The same caution that applies to financial services applies to major-league bullpens: Past performance is no guarantee of future success.
Relief pitching is the most fickle aspect of any baseball team. Injuries, the accumulation of innings and changes in performance force even the best of teams to parade reliever after reliever through their bullpens year after year.
Even while winning a world championship last year, the Chicago Cubs had their issues. They capitalized on the market in July, obtaining lightning thrower Aroldis Chapman as their second-half and postseason closer. They drained all they could from Chapman before he returned to the New York Yankees as a free agent.
There were other issues. Displaced closer Hector Rondon and top setup man Pedro Strop were slowed by injuries late in the season, and neither was the same after coming back. Both are back in camp and professing to be healthy.
Chapman has been replaced by dependable and low-key closer Wade Davis, who was obtained from the Kansas City Royals in a trade for outfielder Jorge Soler.
Lefty Travis Wood signed with the Royals, and his role will be filled by fellow left-hander Brian Duensing. Right-hander Justin Grimm is back, and the Cubs took a chance on righty Koji Uehara, who turns 42 on April 3. They'll join a mix that includes intriguing youngster Carl Edwards Jr., who got 10th-inning experience in Game 7 of the 2016 World Series.
Another reminder: The bullpen a team starts the season with is rarely the one that finishes the season.
The man to watch is Davis. The Cubs gave up a promising young position player for Davis, who can become a free agent after this season.
Last year Davis saved a career-best 27 games (in 30 chances) in going 2-1 with a 1.87 ERA and a WHIP of 1.13. During the Royals' world-championship season of 2015, Davis was 8-1 with an 0.94 ERA, 17 saves and a WHIP of 0.79. He served two stints on the disabled list last year with forearm and flexor strains.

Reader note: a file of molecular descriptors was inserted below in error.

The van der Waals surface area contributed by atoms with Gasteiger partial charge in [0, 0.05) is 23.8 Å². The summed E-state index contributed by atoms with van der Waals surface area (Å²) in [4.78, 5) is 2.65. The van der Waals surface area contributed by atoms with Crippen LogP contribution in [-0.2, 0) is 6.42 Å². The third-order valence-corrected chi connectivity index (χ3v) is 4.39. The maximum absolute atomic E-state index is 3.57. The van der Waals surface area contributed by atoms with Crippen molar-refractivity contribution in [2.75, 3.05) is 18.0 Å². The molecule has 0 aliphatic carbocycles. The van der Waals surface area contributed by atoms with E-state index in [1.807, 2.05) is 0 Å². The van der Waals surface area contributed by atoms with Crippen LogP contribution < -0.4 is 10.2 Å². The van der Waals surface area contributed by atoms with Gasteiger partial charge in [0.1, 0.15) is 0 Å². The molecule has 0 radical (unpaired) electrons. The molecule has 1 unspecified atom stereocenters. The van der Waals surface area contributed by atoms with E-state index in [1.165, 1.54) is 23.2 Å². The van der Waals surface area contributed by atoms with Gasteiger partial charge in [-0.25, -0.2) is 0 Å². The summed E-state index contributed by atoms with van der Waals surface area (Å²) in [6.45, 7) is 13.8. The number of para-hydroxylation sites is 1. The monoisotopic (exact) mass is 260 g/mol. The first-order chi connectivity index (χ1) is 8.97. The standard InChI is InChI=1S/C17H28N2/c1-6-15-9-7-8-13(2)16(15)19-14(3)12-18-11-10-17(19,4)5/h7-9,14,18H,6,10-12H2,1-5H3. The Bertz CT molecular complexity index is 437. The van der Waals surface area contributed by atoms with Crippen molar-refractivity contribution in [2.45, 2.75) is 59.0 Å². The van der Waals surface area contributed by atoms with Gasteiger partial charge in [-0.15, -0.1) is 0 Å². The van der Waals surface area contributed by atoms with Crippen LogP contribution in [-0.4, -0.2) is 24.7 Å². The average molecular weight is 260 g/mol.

Through Sunday's Cactus League action, Davis had pitched 2 ⅓ innings in three games, giving up 6 hits and 4 runs.
"It's definitely a blessing to be on a team that's this young and motivated and talented," said Davis, who was moved to the bullpen by now-Cubs manager Joe Maddon in Tampa Bay for the 2011 postseason and then full time for the 2012 regular season.
Maddon described Davis as "physically gifted" and that his stuff got better when he became a reliever.
"His stuff is above and beyond, especially when we put him in the bullpen and he stayed there on a more consistent basis, you see the velocity, the break and all that kind of stuff," Maddon said. "There was definitely an uptick from starting to relieving. You'd see flashes of that as a starter. You see it more consistently stuff wise as a reliever.
"And the other side, this incredible calm about him. That's a big part of what plays so well in the bullpen, the fact that he is able to process the moment so slowly."
Let's not forget Rondon. In the past three years with the Cubs, he piled up 77 saves (30 in 2015). He went on the disabled list last Aug. 19 with a right triceps strain. In the final month of the season, he had a 9.82 ERA and a WHIP of 2.05.
Strop hurt his knee in August and then suffered a groin injury while rehabbing the knee. He was out for more than a month. In the early days of this year's spring training, he signed a one-year contract extension through 2018.
If both Strop and Rondon can return to form, the Cubs will boast a deep back of their bullpen.
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